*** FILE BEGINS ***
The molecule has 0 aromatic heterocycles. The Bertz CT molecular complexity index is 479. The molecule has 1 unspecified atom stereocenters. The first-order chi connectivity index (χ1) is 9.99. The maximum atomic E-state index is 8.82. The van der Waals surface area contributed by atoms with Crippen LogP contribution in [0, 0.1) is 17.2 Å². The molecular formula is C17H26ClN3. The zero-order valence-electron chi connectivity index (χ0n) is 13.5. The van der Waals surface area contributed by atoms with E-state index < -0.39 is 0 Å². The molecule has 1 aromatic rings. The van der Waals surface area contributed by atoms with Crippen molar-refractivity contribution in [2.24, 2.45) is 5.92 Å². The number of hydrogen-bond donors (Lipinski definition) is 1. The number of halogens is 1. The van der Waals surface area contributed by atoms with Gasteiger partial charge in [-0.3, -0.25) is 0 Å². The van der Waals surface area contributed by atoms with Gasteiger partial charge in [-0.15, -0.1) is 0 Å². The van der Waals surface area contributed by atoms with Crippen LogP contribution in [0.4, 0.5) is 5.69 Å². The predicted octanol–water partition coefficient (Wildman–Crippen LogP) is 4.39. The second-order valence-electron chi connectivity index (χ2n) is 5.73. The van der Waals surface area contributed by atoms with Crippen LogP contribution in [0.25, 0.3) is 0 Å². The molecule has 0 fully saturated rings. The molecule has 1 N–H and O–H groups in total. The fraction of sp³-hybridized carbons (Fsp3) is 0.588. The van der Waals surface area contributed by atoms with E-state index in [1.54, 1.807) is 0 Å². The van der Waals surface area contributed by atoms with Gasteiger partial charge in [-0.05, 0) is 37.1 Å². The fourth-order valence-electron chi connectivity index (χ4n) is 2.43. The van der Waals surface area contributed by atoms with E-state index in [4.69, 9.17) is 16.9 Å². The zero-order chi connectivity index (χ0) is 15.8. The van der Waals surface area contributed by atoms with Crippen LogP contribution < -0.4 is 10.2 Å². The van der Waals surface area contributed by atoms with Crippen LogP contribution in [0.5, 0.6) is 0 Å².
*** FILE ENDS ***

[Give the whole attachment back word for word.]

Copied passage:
The molecule has 0 aromatic heterocycles. The Bertz CT molecular complexity index is 479. The molecule has 1 unspecified atom stereocenters. The first-order chi connectivity index (χ1) is 9.99. The maximum atomic E-state index is 8.82. The van der Waals surface area contributed by atoms with Crippen LogP contribution in [0, 0.1) is 17.2 Å². The molecular formula is C17H26ClN3. The zero-order valence-electron chi connectivity index (χ0n) is 13.5. The van der Waals surface area contributed by atoms with E-state index < -0.39 is 0 Å². The molecule has 1 aromatic rings. The van der Waals surface area contributed by atoms with Crippen molar-refractivity contribution in [2.24, 2.45) is 5.92 Å². The number of hydrogen-bond donors (Lipinski definition) is 1. The number of halogens is 1. The van der Waals surface area contributed by atoms with Gasteiger partial charge in [-0.3, -0.25) is 0 Å². The van der Waals surface area contributed by atoms with Gasteiger partial charge in [-0.15, -0.1) is 0 Å². The van der Waals surface area contributed by atoms with Crippen LogP contribution in [0.4, 0.5) is 5.69 Å². The predicted octanol–water partition coefficient (Wildman–Crippen LogP) is 4.39. The second-order valence-electron chi connectivity index (χ2n) is 5.73. The van der Waals surface area contributed by atoms with Crippen LogP contribution in [0.25, 0.3) is 0 Å². The molecule has 0 fully saturated rings. The molecule has 1 N–H and O–H groups in total. The fraction of sp³-hybridized carbons (Fsp3) is 0.588. The van der Waals surface area contributed by atoms with E-state index in [1.54, 1.807) is 0 Å². The van der Waals surface area contributed by atoms with Gasteiger partial charge in [-0.05, 0) is 37.1 Å². The fourth-order valence-electron chi connectivity index (χ4n) is 2.43. The van der Waals surface area contributed by atoms with E-state index in [4.69, 9.17) is 16.9 Å². The zero-order chi connectivity index (χ0) is 15.8. The van der Waals surface area contributed by atoms with Crippen LogP contribution < -0.4 is 10.2 Å². The van der Waals surface area contributed by atoms with Crippen LogP contribution in [0.5, 0.6) is 0 Å².